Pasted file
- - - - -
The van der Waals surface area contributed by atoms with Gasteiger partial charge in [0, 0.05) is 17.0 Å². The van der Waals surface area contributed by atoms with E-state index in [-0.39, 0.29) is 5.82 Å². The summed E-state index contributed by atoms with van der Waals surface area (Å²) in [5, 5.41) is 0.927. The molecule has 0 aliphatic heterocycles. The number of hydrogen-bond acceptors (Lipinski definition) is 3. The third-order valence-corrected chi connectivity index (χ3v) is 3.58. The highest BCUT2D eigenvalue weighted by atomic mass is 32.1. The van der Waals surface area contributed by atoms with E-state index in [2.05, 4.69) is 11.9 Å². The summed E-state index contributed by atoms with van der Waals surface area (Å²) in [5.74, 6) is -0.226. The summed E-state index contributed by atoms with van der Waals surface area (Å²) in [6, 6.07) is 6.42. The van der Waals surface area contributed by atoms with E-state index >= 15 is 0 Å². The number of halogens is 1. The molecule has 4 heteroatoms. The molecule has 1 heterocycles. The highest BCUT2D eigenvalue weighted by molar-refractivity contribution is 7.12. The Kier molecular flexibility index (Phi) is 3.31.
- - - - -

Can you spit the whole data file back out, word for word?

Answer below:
The van der Waals surface area contributed by atoms with Gasteiger partial charge in [0, 0.05) is 17.0 Å². The van der Waals surface area contributed by atoms with E-state index in [-0.39, 0.29) is 5.82 Å². The summed E-state index contributed by atoms with van der Waals surface area (Å²) in [5, 5.41) is 0.927. The molecule has 0 aliphatic heterocycles. The number of hydrogen-bond acceptors (Lipinski definition) is 3. The third-order valence-corrected chi connectivity index (χ3v) is 3.58. The highest BCUT2D eigenvalue weighted by atomic mass is 32.1. The van der Waals surface area contributed by atoms with E-state index in [2.05, 4.69) is 11.9 Å². The summed E-state index contributed by atoms with van der Waals surface area (Å²) in [5.74, 6) is -0.226. The summed E-state index contributed by atoms with van der Waals surface area (Å²) in [6, 6.07) is 6.42. The van der Waals surface area contributed by atoms with E-state index >= 15 is 0 Å². The number of halogens is 1. The molecule has 4 heteroatoms. The molecule has 1 heterocycles. The highest BCUT2D eigenvalue weighted by molar-refractivity contribution is 7.12. The Kier molecular flexibility index (Phi) is 3.31.